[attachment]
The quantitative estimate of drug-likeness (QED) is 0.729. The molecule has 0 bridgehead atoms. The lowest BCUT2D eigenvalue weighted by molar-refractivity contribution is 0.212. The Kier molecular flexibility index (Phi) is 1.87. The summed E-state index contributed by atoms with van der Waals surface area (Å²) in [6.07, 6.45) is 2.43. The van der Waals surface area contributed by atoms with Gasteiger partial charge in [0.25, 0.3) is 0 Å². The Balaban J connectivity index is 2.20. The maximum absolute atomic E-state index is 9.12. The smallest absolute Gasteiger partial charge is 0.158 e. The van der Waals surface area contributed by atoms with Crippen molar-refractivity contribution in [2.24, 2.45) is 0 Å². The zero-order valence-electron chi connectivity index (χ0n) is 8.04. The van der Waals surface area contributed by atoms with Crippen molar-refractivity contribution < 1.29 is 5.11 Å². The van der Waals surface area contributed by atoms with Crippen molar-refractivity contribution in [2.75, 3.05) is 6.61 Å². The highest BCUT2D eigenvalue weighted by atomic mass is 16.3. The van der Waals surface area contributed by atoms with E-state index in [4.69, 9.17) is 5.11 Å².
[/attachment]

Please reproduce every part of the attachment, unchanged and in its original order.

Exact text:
The quantitative estimate of drug-likeness (QED) is 0.729. The molecule has 0 bridgehead atoms. The lowest BCUT2D eigenvalue weighted by molar-refractivity contribution is 0.212. The Kier molecular flexibility index (Phi) is 1.87. The summed E-state index contributed by atoms with van der Waals surface area (Å²) in [6.07, 6.45) is 2.43. The van der Waals surface area contributed by atoms with Gasteiger partial charge in [0.25, 0.3) is 0 Å². The Balaban J connectivity index is 2.20. The maximum absolute atomic E-state index is 9.12. The smallest absolute Gasteiger partial charge is 0.158 e. The van der Waals surface area contributed by atoms with Crippen molar-refractivity contribution in [2.24, 2.45) is 0 Å². The zero-order valence-electron chi connectivity index (χ0n) is 8.04. The van der Waals surface area contributed by atoms with Crippen molar-refractivity contribution < 1.29 is 5.11 Å². The van der Waals surface area contributed by atoms with Crippen molar-refractivity contribution in [2.75, 3.05) is 6.61 Å². The highest BCUT2D eigenvalue weighted by atomic mass is 16.3. The van der Waals surface area contributed by atoms with E-state index in [4.69, 9.17) is 5.11 Å².